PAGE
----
Taylor Kitsch – The Local Boy With Global Charm
With his Hollywood profile on the rise, B.C.’s homegrown hunk is out to prove he isn’t just another chiseled action star.
Shouldering more than $500 million worth of hopes and dreams can get tiring, even if one is toned to the point of Greek godliness. Taylor Kitsch, a 31-year-old former junior-hockey player from Kelowna (and owner of the aforementioned shoulders), concedes that he is indeed exhausted. Fair enough-the actor’s been stockpiling frequent-flyer miles since November, when he started doing press for John Carter, the first film in a cinematic hat trick that includes May’s based-on-a-board-game Battleship and Oliver Stone’s latest, Savages, out this month. The triad will either secure Kitsch household-name status or ensure that nobody in the movie business will want to touch him with a ten-foot boom pole. The Summer of Taylor Kitsch is a calculated industrywide gamble. For the sake of his sanity, it’s a good thing the actual Taylor Kitsch isn’t keeping score.
“You can get yourself so worked up thinking what if, what if, what if. I’m proud of the work, and hopefully people enjoy it,” he says. This onward-and-upward attitude served him well after John Carter, a sci-fi action flick about a Civil War soldier who gets time-warped to Mars, was released in March and received far from favourable reviews, let alone box-office returns. Kitsch gets defensive when I refer to the movie as a flop (it was), though he recognizes that his idols-Sean Penn, Daniel Day-Lewis, Philip Seymour Hoffman-didn’t spend their early careers playing opposite a giant green screen. “When they were growing up, you would have movies like Savages financed several times a year. The game’s different now. These [big-budget blockbuster] movies are what’s being made, for the most part.”
The shift has a lot to do with the global nature of a once Hollywood-centric trade-lowbrow/high-profit franchises such as Transformers and Pirates of the Caribbean now do boffo ticket sales in Asia and Europe. Directorial vanity projects-even if it’s an Oliver Stone vanity project-are risky endeavours. But there’s tremendous goodwill towards Savages. The fact that it was originally slated for a September release and has been moved up to July is a serious sign of confidence in the film (and Kitsch) on the part of the studio, Universal Pictures.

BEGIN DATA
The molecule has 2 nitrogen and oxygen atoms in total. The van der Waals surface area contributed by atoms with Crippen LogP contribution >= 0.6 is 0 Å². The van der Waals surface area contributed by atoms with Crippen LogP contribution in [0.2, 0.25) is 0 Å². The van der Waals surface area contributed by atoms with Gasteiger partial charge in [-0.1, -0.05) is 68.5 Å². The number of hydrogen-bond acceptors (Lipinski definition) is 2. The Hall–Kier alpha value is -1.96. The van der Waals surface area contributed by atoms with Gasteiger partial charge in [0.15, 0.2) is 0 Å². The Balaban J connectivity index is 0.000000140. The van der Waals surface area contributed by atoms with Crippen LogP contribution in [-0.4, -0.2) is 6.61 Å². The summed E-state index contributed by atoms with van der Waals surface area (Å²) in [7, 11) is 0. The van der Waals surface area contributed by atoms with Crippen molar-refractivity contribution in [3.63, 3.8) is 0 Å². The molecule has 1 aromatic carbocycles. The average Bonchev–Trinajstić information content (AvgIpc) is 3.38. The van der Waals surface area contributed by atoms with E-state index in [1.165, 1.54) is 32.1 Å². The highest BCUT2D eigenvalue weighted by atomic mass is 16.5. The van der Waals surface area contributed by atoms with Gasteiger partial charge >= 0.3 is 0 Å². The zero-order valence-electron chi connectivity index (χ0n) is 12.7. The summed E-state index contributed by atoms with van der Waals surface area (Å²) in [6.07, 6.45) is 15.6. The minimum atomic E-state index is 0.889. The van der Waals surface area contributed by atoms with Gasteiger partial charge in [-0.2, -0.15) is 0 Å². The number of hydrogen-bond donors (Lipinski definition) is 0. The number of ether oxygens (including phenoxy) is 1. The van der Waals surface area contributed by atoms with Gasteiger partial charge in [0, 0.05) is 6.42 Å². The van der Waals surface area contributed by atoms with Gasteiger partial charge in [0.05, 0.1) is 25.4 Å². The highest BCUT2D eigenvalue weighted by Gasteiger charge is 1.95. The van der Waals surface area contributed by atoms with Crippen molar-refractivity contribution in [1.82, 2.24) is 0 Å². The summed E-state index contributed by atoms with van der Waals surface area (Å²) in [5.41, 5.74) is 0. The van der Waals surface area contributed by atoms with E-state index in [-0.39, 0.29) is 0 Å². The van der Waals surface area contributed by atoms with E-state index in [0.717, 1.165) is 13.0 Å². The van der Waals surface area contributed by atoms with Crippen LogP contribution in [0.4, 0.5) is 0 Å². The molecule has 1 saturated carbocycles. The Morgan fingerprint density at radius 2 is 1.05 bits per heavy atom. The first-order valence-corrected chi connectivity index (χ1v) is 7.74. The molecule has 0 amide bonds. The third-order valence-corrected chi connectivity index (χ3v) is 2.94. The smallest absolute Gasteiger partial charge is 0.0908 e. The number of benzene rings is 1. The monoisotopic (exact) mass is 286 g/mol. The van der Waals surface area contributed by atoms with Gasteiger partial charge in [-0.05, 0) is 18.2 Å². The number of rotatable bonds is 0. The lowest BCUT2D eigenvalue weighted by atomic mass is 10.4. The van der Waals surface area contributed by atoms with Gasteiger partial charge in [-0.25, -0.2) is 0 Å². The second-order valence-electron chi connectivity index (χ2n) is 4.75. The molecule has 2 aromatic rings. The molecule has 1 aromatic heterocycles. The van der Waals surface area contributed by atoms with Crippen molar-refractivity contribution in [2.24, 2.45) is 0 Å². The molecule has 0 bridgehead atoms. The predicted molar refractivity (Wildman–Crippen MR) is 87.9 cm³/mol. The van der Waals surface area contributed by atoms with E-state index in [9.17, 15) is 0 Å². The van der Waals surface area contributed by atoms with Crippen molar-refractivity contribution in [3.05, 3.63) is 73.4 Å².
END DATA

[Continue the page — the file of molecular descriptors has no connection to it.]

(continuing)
Only when compared with the rest of Kitsch’s resumé could this story of best-friend pot dealers whose shared girlfriend gets kidnapped by a Mexican drug cartel seem at all low-key. Co-starring Blake Lively, John Travolta and Salma Hayek, the movie is an opportunity for the action man to show off his acting chops, which have gone largely unrecognized outside of his role in the biopic The Bang Bang Club (he played South African photojournalist Kevin Carter) and his career-launching turn as the beer-guzzling, lady- killing high-school football star Tim Riggins on TV’s critical darling Friday Night Lights.
He says he was drawn to Savages and his character, a former Navy SEAL, because “there was so much to dive into in terms of backstory. When you meet Chon, he’s just come back from Iraq and Afghanistan. He’s someone who became slowly jaded over time.” As for the whole shared-girlfriend plot point, Kitsch doesn’t think that would pan out so well in real life. Regarding his own romantic situation, he responds with an Artless Dodger of an answer: He’s currently married to his career.
Once the triple-decker media tour finally comes to a halt, Kitsch is heading right back to Austin, Texas, where he spent five years filming Friday Night Lights and where he’s currently building his dream house-a perfect place to escape the great expectations and to give those shoulders a rest.
The Quotable Kitsch
Alex Hopper, Battleship
“They’re right. All of the people who say it’s our job to sit there
and watch people die.” Kevin Carter, The Bang Bang Club
“If I learnt anything in my life, it’s this:
Always play the cards you’re dealt. My
name is Gambit…and I play for keeps.”
Remy Lebeau, X-Men Origins: Wolverine
“Mars? I’m on Mars…Good God, I’m on Mars.”
John Carter, John Carter
“You’re going to state, correct? Nothing is going to be bigger than that. Play it that way. Play it like it’s the last time you’re ever gonna lace up. Then let go and move on.” Tim Riggins, Friday Night Lights
(Photo: Robyn Bek/AFP/Getty)